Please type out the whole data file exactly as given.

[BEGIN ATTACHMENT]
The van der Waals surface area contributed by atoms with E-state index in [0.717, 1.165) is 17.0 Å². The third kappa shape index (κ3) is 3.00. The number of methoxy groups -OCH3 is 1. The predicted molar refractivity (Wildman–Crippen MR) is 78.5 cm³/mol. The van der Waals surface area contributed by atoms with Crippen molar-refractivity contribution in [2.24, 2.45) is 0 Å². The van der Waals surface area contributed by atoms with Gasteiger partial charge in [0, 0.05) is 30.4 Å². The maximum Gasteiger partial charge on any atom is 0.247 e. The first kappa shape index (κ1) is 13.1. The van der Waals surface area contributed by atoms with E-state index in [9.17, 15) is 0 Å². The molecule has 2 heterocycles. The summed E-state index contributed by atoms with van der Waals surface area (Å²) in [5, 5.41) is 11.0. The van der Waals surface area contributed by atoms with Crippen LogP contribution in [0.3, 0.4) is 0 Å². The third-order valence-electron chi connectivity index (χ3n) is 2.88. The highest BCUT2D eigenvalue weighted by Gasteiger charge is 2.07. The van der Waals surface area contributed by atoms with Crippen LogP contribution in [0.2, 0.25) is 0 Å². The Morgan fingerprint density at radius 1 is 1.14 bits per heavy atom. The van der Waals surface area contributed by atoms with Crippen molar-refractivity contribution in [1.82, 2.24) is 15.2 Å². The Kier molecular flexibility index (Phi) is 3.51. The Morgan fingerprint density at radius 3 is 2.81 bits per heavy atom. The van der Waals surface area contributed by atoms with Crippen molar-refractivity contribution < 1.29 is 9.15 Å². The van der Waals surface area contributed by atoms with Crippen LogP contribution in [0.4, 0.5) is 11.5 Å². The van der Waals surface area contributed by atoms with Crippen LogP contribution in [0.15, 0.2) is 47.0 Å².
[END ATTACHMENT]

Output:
The van der Waals surface area contributed by atoms with E-state index in [0.717, 1.165) is 17.0 Å². The third kappa shape index (κ3) is 3.00. The number of methoxy groups -OCH3 is 1. The predicted molar refractivity (Wildman–Crippen MR) is 78.5 cm³/mol. The van der Waals surface area contributed by atoms with Crippen molar-refractivity contribution in [2.24, 2.45) is 0 Å². The van der Waals surface area contributed by atoms with Gasteiger partial charge in [0, 0.05) is 30.4 Å². The maximum Gasteiger partial charge on any atom is 0.247 e. The first kappa shape index (κ1) is 13.1. The van der Waals surface area contributed by atoms with E-state index in [9.17, 15) is 0 Å². The molecule has 2 heterocycles. The summed E-state index contributed by atoms with van der Waals surface area (Å²) in [5, 5.41) is 11.0. The van der Waals surface area contributed by atoms with Crippen LogP contribution in [0.3, 0.4) is 0 Å². The third-order valence-electron chi connectivity index (χ3n) is 2.88. The highest BCUT2D eigenvalue weighted by Gasteiger charge is 2.07. The van der Waals surface area contributed by atoms with Crippen LogP contribution in [0.2, 0.25) is 0 Å². The Morgan fingerprint density at radius 1 is 1.14 bits per heavy atom. The van der Waals surface area contributed by atoms with Crippen molar-refractivity contribution in [1.82, 2.24) is 15.2 Å². The Kier molecular flexibility index (Phi) is 3.51. The Morgan fingerprint density at radius 3 is 2.81 bits per heavy atom. The van der Waals surface area contributed by atoms with Crippen molar-refractivity contribution < 1.29 is 9.15 Å². The van der Waals surface area contributed by atoms with Crippen LogP contribution in [0.4, 0.5) is 11.5 Å². The van der Waals surface area contributed by atoms with Crippen LogP contribution in [0.15, 0.2) is 47.0 Å².